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Re: top sail query
« Reply #9 on: August 06, 2014, 07:03:46 PM »

That's the big problem with model sailing ships.
No crew to back a headsail set up and let go runners

Build a scale sailer  and you need compromise

Ned
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jaymac

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Re: top sail query
« Reply #10 on: August 06, 2014, 08:12:04 PM »

Aye  :} 
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TomHugill

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Re: top sail query
« Reply #11 on: August 06, 2014, 08:47:06 PM »

That's the big problem with model sailing ships.
No crew to back a headsail set up and let go runners

Build a scale sailer  and you need compromise

Ned

It's not going to be 100% the same but with a gaff or Bermuda rig you can get pretty close. Square rigged ships are tougher and lateen even more so :(
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hammer

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Re: top sail query
« Reply #12 on: August 06, 2014, 09:28:08 PM »

Having sailed two pilot cutters and a fishing smack, all with gaff topsails. I have never noticed any difference in the sailing, with the sail on the windward side or leeward.
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JerryTodd

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Re: top sail query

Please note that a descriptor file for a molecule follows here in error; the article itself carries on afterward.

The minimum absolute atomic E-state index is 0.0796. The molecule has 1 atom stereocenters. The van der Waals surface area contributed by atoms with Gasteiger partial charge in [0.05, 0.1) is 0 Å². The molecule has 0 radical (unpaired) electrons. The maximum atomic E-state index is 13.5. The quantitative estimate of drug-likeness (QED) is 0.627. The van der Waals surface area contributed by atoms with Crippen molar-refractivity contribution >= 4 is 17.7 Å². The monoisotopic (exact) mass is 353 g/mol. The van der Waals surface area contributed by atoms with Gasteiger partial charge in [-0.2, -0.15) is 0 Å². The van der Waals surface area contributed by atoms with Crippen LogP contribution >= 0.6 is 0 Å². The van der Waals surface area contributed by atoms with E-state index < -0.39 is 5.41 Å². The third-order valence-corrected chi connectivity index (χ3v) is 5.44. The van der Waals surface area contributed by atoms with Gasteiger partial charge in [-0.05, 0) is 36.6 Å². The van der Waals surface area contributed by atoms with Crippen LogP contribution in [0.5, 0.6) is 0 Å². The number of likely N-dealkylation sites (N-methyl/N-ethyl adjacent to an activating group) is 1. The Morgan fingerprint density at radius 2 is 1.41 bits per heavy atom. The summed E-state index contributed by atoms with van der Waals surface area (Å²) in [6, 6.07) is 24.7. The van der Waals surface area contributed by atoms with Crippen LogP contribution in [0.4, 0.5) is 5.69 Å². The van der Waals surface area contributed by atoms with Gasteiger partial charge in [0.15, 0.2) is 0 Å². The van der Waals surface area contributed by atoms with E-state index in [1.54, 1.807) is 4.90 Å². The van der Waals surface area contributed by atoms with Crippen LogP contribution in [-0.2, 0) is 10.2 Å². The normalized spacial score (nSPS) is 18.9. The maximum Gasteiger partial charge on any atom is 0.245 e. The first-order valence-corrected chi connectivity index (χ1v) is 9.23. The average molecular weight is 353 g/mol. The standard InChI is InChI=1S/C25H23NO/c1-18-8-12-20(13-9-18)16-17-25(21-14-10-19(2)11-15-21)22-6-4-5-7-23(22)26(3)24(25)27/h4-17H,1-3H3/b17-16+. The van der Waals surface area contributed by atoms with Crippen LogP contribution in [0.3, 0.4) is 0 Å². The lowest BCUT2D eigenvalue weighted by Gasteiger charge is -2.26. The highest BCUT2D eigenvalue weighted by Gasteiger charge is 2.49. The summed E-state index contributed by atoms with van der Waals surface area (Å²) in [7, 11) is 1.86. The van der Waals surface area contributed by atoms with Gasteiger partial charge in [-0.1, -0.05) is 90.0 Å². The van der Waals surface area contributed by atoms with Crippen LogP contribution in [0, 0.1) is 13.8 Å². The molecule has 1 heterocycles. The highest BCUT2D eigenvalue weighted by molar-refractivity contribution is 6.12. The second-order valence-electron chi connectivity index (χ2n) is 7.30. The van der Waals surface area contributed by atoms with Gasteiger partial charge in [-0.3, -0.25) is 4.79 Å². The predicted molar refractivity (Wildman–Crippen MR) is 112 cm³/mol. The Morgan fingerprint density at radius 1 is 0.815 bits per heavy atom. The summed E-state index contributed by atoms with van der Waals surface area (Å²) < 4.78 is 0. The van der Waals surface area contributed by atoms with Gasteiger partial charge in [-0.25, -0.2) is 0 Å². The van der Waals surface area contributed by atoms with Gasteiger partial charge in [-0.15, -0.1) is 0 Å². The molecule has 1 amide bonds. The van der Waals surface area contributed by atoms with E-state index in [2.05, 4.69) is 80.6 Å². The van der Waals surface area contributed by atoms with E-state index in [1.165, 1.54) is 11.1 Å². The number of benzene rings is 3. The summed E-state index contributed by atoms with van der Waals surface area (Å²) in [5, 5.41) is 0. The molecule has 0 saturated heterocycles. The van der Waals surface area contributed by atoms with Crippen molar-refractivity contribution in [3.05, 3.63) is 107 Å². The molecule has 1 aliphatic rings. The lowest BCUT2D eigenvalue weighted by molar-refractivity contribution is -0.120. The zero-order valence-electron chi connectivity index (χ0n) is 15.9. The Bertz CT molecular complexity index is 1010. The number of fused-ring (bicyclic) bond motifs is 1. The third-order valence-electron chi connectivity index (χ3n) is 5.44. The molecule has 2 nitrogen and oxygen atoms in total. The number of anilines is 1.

« Reply #13 on: August 07, 2014, 04:53:51 AM »

I would say that sail was set a little low, and is cut too large.

Gaff tops'ls are either kept aloft or set flying. 

Kept aloft they're usually hooped to the topmast with halliard, down-haul, out-haul or sheet, a brail to get it back in, and tack line.  There's sometimes a line that hauls the tack up, an up-haul, and two tack lines so the tack can be raised and passed over the gaff's peak halliards.  These tops'l are furled in the cross-trees or top, since they're hooped it's not practical to bring them down every time you strike them.

Set flying means the sail is set from on deck and brought down.  Many boats that do this had a jack yard, or a club on the luff or the head of the sail.  My model of Pride below represents a typical jack yard tops'l which in the case of her type, extended the main mast above the height of the fore - it's normally a little shorter and she look a little like a ketch.  Not the clew is significantly raise from the gaff.  Only once do I recall us worrying about what side of the main the tops'l was set, and then we brought it down and reset it.

Later in her life, the jack yard was fixed aloft and a cable was run from it's head to the deck, a jackstay.  The sail was hanked to this stay and set from on deck, the jack yard stayed aloft.
It wasn't like that during my time aboard, and I've never seen that arrangement on any other boat - see attached.

BTW: The gaff tops'l is supposed to be set on the windward side so it won't funnel wind down and back-wind the main.

Brooks22

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Re: top sail query
« Reply #14 on: September 04, 2014, 03:16:26 PM »

Great info Jerry, thanks. Always nice to hear from someone who's actually flown the sail under question. I've always wondered why the topsail was set on one side or the other.